Washington state’s revenue collections since the September forecast are $126 million, or 6.3 percent, above expectations. But that good news at Friday morning’s Economic and Revenue Forecast Council’s virtual meeting was tempered by concerns about the heightened risk of a recession.

In the parlance of ERFC Executive Director Stephen Lerch, Washington had “a positive variance of $126 million.”

Despite the uptick in revenue, Lerch pointed to monthly data through September from the U.S. Census Bureau showing residential construction activity in Washington and the U.S. has trended down since July, a possible indicator of a slowing economy.

“What you can see is really since about the middle of summer, the trend is certainly downward,” he told the council. “So, we are starting to see, really, a slowdown in construction activity for both single- and multi-family homes.”

Mirroring a national trend, Seattle home prices declined in June, July and August, according to information Lerch presented from the Case-Shiller Home Price Indices.

“Again, on a year-over-year basis, they’re still growing,” Lerch said. “They’re still higher.”

He provided some context regarding home prices.

“In August of this year, prices were certainly still on the order of 11 percent above where they were in August of 2021,” Lerch explained. “But as the sidebar notes, we’ve now seen a couple of months where prices have actually come down. So, they’re still above their year-ago levels, but we’re seeing a couple of months where home prices are starting to come down a bit.”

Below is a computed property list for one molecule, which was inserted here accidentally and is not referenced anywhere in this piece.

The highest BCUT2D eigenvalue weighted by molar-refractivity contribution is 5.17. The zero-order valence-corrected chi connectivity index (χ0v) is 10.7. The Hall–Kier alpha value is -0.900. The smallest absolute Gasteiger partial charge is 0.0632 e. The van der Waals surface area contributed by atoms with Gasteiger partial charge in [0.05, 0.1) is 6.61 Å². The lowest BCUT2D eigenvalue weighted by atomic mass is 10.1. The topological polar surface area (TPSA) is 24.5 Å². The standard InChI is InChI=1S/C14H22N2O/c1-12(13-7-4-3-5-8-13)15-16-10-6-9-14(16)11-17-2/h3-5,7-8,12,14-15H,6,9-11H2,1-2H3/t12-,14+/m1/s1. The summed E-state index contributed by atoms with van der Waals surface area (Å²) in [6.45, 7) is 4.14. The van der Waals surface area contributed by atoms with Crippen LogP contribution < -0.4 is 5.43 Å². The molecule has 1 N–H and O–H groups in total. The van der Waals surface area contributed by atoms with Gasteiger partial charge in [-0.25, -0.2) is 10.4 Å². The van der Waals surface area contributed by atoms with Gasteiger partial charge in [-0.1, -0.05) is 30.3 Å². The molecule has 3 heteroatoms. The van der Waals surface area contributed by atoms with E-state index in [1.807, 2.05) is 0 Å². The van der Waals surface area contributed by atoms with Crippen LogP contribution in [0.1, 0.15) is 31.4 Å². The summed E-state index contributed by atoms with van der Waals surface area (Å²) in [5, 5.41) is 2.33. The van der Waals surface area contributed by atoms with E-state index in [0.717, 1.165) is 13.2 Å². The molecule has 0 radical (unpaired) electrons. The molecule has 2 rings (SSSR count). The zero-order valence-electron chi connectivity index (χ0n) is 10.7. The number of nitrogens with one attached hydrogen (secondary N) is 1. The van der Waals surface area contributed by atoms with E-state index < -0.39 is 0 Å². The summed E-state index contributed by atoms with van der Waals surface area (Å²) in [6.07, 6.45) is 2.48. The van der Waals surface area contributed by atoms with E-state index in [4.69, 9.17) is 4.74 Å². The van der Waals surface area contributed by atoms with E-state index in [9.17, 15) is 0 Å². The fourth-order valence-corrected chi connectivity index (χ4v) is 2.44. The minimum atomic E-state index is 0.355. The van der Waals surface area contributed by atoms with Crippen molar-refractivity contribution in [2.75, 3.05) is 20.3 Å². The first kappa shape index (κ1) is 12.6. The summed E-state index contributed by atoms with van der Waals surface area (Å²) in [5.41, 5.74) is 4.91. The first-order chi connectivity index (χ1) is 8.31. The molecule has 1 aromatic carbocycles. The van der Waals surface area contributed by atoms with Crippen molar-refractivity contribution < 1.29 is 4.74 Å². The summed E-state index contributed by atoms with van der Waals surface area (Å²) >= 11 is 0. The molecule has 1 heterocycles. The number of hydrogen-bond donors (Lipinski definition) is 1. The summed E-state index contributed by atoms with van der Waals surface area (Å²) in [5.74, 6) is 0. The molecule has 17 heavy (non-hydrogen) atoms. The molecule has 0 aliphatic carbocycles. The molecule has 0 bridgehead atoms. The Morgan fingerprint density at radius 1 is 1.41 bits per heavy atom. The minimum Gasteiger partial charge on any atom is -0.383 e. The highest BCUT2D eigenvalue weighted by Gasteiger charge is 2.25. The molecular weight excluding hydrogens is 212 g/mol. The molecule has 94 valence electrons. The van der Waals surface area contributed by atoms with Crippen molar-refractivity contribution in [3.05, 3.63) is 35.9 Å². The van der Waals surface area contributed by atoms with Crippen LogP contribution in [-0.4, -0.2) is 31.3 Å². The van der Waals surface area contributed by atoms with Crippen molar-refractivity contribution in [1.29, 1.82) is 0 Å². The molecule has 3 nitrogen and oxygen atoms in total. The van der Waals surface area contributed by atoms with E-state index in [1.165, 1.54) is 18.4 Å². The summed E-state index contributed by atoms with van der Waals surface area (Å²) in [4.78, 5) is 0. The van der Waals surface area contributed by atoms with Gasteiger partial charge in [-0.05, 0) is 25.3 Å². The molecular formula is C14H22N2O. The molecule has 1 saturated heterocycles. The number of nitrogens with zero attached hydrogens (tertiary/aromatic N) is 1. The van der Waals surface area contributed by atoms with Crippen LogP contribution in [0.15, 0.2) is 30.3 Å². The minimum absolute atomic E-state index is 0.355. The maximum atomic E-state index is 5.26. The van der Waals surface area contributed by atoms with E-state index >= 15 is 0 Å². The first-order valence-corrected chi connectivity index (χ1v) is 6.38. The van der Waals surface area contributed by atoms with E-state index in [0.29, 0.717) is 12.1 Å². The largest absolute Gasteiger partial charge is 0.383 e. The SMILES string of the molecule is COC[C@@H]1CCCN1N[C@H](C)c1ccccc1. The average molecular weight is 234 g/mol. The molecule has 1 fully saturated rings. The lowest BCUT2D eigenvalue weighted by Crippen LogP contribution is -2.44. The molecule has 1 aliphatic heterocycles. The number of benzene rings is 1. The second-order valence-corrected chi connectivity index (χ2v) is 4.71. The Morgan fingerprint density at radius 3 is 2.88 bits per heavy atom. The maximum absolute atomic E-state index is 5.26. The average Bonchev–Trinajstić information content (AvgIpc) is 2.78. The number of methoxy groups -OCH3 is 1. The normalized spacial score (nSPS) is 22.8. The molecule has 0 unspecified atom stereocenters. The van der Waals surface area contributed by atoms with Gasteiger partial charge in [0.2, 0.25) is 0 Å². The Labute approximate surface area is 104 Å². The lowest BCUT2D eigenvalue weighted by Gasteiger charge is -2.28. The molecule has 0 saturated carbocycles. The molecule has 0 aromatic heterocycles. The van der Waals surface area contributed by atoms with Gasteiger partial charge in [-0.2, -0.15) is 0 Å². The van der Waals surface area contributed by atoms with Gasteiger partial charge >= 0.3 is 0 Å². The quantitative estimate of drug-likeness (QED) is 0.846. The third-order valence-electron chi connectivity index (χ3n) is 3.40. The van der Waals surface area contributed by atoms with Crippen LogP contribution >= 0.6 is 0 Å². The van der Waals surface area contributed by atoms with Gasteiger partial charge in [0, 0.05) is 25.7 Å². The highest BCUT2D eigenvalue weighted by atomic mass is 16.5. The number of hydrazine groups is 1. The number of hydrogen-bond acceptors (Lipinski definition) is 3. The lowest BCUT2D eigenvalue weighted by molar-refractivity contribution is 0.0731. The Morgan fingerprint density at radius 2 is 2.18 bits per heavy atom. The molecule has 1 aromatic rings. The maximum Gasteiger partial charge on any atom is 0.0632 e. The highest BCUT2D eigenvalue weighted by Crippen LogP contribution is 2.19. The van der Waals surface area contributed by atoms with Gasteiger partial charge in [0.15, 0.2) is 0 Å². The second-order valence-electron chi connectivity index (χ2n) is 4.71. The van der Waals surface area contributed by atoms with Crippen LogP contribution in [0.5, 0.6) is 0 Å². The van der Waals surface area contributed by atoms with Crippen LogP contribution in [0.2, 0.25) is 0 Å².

Concerns about a possible recession permeated Lerch’s presentation to the council.

He pointed to several factors stoking fears that an economy already beset by record-breaking inflation and high gas prices could get worse, including the rise in interest rates, several polls of economists that indicate they think a recession is coming, and a leading indicator hinting at a downturn in the business cycle.

“We’re expecting that ultimately, the federal funds rate will get to a range of four-and-half to four-and-three-quarters of a percent by March of 2023, so that is pretty consistent with what the Federal Reserve said,” Lerch stated.

On Nov. 2, the Federal Reserve approved a fourth-straight rate hike of three-quarters of a percentage point as part of its plan to bring down inflation.

Lerch pointed to a canvassing last month of a number of economists — including a Blue Chip Survey, a Wall Street Journal Forecasting Survey, and a Bloomberg Economist Survey — that show a majority of respondents anticipate a recession in the next year.

“And you can see these are rather pessimistic views,” Lerch noted.

Also suggesting a recession is on the way: the Organization for Economic Cooperation and Development’s composite leading indicator for the U.S., which includes housing starts, new orders for durable goods, stock prices, interest rates, consumer confidence, and weekly hours worked in manufacturing.

“It’s supposed to give a sense when the business cycle is turning,” Lerch explained. “In other words, some sort of advanced warning of recessions. And you can see, the last three recessions, it certainly has turned down prior to the recession, and we see that it is turning down now.”

That doesn’t assure a recession is on the way, he said.

“But we can also see some periods where it has turned down and a recession did not happen imminently,” Lerch said. “This does not guarantee a recession, but it would certainly be one indicator that a recession may be coming.”

Despite signs the economy is slowing and the threat of a recession, it wasn’t all bad news.

“On the upside, we could see some improvements in labor productivity, which would among other things, help with lowering inflation and would keep the economy going at a bit stronger pace,” Lerch said.

The next monthly revenue collection report will be out on Nov. 14. The final revenue forecast of the year is set for Nov. 18.